Travelport Worldwide (NYSE:TVPT) announced mixed fourth-quarter 2016 results on Tuesday, punctuated by modest overall growth and continued momentum for the company's promising eNett commercial payments business. Nonetheless, shares of the travel commerce platform specialist declined nearly 7% as the market digested the news.

Let's take a closer look at what drove Travelport as it ended the year, as well as what investors can expect going forward.

Travelport Worldwide logo

Image source: Travelport.

Travelport results: The raw numbers

Metric

Q4 2016

Q4 2015

Year-Over-Year Growth

Revenue

$545.4 million

$534.9 million

2%

GAAP net income

($9.1 million)

$6.0 million

N/A

GAAP earnings (loss) per diluted share

($0.05)

$0.04

N/A

Data source: Travelport. 

What happened with Travelport this quarter

  • On an adjusted (non-GAAP) basis -- which adds perspective by excluding items like stock-based compensation, restructuring costs, and losses on early extinguishment of debt -- Travelport generated net income of $28.3 million, or $0.23 per share, up from $27.2 million, or $0.22 per share in the same year-ago period.
  • Adjusted earnings before interest, taxes, depreciation, and amortization (EBITDA) climbed 1% year over year, to $130.8 million.
  • For the full year of 2016, revenue climbed 6%, to $2.351 billion, near the low end of Travelport's latest guidance for 2016 revenue of $2.35 billion to $2.40 billion.
  • Full-year adjusted EBITDA grew 7%, to $574 million (within guidance for $565 million to $580 million), and adjusted net income per share increased 23%, to $1.23 (near the high end of guidance, which called for $1.16 to $1.24).
  • Travel commerce platform revenue grew 3% year over year, to $517.7 million, including:
    • a marginal $1.6 million increase in Air revenue, to $373.6 million, driven by growth in air segments.
    • 10% year over year growth in Beyond Air revenue, to $144.1 million. Within Beyond Air, eNett revenue climbed 43% year over year, to $37 million, driven by an increase in volume of payments settled with existing customers.
  • Technology services revenue fell 13% year over year, to $27.7 million, hurt by a reduction in hosting activities and lower development revenue.
  • Revenue by geography included:
    • a 1% decline in revenue from the United States, to $139.1 million.
    • a 14% year-over-year gain in Asia-Pacific revenue, to $124.2 million
    • 3% growth in Europe revenue, to $163.8 million
    • a slight increase in Latin America and Canada revenue, to $24.2 million
    • a 5% decline in Middle East and Africa revenue, to $66.4 million.
  • Announced a strategic sourcing partnership agreement with Tata Consultancy Services, helping to consolidate the number of third-party development vendors with which the company must work.
  • Signed an agreement to divest Travelport's 51% stake in technology development business IGT Solutions.
  • Quarterly cash from operations was $85 million, and free cash flow was $48 million. 
  • Net debt at the end of 2016 was $2.205 billion, down from $2.282 billion at the end of 2015.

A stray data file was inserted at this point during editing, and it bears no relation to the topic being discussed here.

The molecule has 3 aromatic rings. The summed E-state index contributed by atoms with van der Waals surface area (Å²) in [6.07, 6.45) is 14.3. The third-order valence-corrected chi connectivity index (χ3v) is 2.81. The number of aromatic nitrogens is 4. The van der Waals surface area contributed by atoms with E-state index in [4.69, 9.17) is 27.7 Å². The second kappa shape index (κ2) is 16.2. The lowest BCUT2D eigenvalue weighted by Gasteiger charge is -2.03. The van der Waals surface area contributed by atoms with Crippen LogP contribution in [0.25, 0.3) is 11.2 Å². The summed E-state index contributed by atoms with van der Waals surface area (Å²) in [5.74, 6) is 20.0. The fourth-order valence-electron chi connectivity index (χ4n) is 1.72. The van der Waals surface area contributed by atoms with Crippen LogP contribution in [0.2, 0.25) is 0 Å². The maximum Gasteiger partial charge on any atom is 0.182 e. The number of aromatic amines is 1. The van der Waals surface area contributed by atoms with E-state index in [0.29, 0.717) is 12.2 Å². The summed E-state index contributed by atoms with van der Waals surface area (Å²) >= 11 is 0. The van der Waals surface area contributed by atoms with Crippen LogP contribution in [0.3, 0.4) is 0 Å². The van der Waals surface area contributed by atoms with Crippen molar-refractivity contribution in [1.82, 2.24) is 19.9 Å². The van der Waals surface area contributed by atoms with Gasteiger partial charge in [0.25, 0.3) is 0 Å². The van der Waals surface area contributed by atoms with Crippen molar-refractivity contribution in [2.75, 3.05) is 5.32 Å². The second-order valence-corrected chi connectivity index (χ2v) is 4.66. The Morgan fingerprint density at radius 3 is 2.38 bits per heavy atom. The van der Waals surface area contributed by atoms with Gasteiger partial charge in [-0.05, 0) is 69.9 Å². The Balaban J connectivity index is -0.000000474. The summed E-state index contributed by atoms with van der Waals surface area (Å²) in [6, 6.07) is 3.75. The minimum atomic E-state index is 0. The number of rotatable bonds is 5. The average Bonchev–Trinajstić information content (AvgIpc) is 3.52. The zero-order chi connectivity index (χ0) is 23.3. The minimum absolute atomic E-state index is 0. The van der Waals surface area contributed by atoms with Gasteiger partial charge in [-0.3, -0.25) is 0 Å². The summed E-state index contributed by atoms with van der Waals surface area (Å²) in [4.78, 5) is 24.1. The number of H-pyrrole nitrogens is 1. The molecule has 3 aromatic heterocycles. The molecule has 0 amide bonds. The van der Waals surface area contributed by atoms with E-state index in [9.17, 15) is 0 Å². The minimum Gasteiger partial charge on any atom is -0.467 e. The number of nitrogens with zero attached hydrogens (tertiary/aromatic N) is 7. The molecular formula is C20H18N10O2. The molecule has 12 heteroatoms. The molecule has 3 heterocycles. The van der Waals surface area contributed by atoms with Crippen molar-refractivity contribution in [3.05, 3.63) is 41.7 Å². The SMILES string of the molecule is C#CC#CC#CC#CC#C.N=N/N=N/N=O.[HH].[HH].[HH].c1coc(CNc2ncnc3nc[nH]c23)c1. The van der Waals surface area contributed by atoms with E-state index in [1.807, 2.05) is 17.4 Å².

• Ended the year with cash and equivalents of $140 million.

What management had to say

According to CEO Gordon Wilson:

In 2016, Travelport delivered its highest level of net revenue and adjusted EBITDA growth over the last five years, as we continued to execute against our strategic objectives. [...] Looking ahead, we are delighted to have signed several new and significant agency deals that we expect will drive revenue growth as those customers implement and transact with us. Moreover, we see several longer-term growth opportunities for our business, which has resulted in us increasing our investment levels commencing from the fourth quarter of 2016 and continuing throughout 2017, particularly in the areas of data and analytics, mobile solutions, payments and technology services.

Looking forward 

For the full year of 2017, Travelport anticipates revenue will grow 3% to 5%, or to a range of $2.425 billion to $2.475 billion, assuming modest low-single-digit growth in the global GDS market in the coming year. Adjusted EBITDA should also climb 2% to 4% this year, or to a range of $585 million to $595 million, while adjusted net income is expected to rise 7% to 13%, or to $165 million to $175 million. That should equate adjusted income per diluted share of $1.29 to $1.37, representing growrth of 5% to 12% over last year. Finally, Travelport anticipates free cash flow will be in the range of $165 million to $185 million, or down in the range of 14% to 3% from 2016.

By comparison, analysts' consensus estimates predicted Travelport would deliver 2017 revenue of $2.48 billion, and adjusted earnings of $1.36 per share -- both near the high ends of Travelport's respective guidance ranges. 

To be fair, we should note that growth in Travelport's travel commerce platform should be higher than guidance indicates (in the mid-single-digit percentage range), as its top line will be partly held back by the company's impending sale of IGT Solutions. In addition, Travelport's expected earnings this year will be negatively affected by its plans for increased capital investments and strategic spending -- a long-term-oriented view with which patient investors should be more than comfortable.

All things considered, apart from its slight revenue shortfall relative to expectations in the fourth quarter, there were no big surprises in this otherwise solid report. And I think Travelport investors should be content with where the company stands today.

Steve Symington has no position in any stocks mentioned. The Motley Fool recommends Travelport Worldwide. The Motley Fool has a disclosure policy.